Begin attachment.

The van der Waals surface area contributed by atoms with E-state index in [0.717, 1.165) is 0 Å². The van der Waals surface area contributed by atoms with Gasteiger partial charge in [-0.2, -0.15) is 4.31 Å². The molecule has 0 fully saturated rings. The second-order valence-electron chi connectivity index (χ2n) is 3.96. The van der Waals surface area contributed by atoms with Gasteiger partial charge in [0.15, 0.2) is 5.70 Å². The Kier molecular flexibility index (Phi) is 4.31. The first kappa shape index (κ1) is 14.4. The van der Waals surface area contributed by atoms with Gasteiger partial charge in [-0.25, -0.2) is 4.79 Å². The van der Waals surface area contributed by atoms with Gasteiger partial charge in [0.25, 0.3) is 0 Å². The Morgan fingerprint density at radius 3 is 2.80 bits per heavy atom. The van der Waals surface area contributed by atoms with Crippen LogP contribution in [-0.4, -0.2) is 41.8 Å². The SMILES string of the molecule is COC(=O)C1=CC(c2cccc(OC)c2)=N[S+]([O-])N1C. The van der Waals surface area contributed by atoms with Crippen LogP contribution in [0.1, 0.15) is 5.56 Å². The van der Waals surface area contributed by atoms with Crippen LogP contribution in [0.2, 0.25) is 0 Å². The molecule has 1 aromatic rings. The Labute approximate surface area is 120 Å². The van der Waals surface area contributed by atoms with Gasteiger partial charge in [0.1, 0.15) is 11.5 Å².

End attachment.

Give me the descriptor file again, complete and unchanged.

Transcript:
The van der Waals surface area contributed by atoms with E-state index in [0.717, 1.165) is 0 Å². The van der Waals surface area contributed by atoms with Gasteiger partial charge in [-0.2, -0.15) is 4.31 Å². The molecule has 0 fully saturated rings. The second-order valence-electron chi connectivity index (χ2n) is 3.96. The van der Waals surface area contributed by atoms with Gasteiger partial charge in [0.15, 0.2) is 5.70 Å². The Kier molecular flexibility index (Phi) is 4.31. The first kappa shape index (κ1) is 14.4. The van der Waals surface area contributed by atoms with Gasteiger partial charge in [-0.25, -0.2) is 4.79 Å². The van der Waals surface area contributed by atoms with Gasteiger partial charge in [0.25, 0.3) is 0 Å². The Morgan fingerprint density at radius 3 is 2.80 bits per heavy atom. The van der Waals surface area contributed by atoms with Crippen LogP contribution in [-0.4, -0.2) is 41.8 Å². The SMILES string of the molecule is COC(=O)C1=CC(c2cccc(OC)c2)=N[S+]([O-])N1C. The van der Waals surface area contributed by atoms with Crippen LogP contribution in [0.1, 0.15) is 5.56 Å². The van der Waals surface area contributed by atoms with Crippen LogP contribution in [0.2, 0.25) is 0 Å². The molecule has 1 aromatic rings. The Labute approximate surface area is 120 Å². The van der Waals surface area contributed by atoms with Gasteiger partial charge in [0.1, 0.15) is 11.5 Å².